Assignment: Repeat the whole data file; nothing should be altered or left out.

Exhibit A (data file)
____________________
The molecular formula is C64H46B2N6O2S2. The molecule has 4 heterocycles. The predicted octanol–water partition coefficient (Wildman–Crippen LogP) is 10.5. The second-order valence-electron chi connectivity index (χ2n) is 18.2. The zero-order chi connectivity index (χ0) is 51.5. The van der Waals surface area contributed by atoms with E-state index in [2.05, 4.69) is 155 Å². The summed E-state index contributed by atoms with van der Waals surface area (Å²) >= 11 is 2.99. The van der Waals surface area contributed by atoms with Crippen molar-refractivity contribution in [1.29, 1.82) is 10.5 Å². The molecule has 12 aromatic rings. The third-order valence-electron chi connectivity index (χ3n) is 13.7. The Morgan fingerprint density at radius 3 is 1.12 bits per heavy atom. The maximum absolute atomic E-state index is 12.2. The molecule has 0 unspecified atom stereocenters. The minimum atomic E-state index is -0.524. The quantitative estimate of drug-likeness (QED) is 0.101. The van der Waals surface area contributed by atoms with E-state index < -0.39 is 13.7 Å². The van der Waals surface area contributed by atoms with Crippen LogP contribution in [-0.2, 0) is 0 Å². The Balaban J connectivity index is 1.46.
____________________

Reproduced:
The molecular formula is C64H46B2N6O2S2. The molecule has 4 heterocycles. The predicted octanol–water partition coefficient (Wildman–Crippen LogP) is 10.5. The second-order valence-electron chi connectivity index (χ2n) is 18.2. The zero-order chi connectivity index (χ0) is 51.5. The van der Waals surface area contributed by atoms with E-state index in [2.05, 4.69) is 155 Å². The summed E-state index contributed by atoms with van der Waals surface area (Å²) >= 11 is 2.99. The van der Waals surface area contributed by atoms with Crippen molar-refractivity contribution in [1.29, 1.82) is 10.5 Å². The molecule has 12 aromatic rings. The third-order valence-electron chi connectivity index (χ3n) is 13.7. The Morgan fingerprint density at radius 3 is 1.12 bits per heavy atom. The maximum absolute atomic E-state index is 12.2. The molecule has 0 unspecified atom stereocenters. The minimum atomic E-state index is -0.524. The quantitative estimate of drug-likeness (QED) is 0.101. The van der Waals surface area contributed by atoms with E-state index < -0.39 is 13.7 Å². The van der Waals surface area contributed by atoms with Crippen LogP contribution in [-0.2, 0) is 0 Å². The Balaban J connectivity index is 1.46.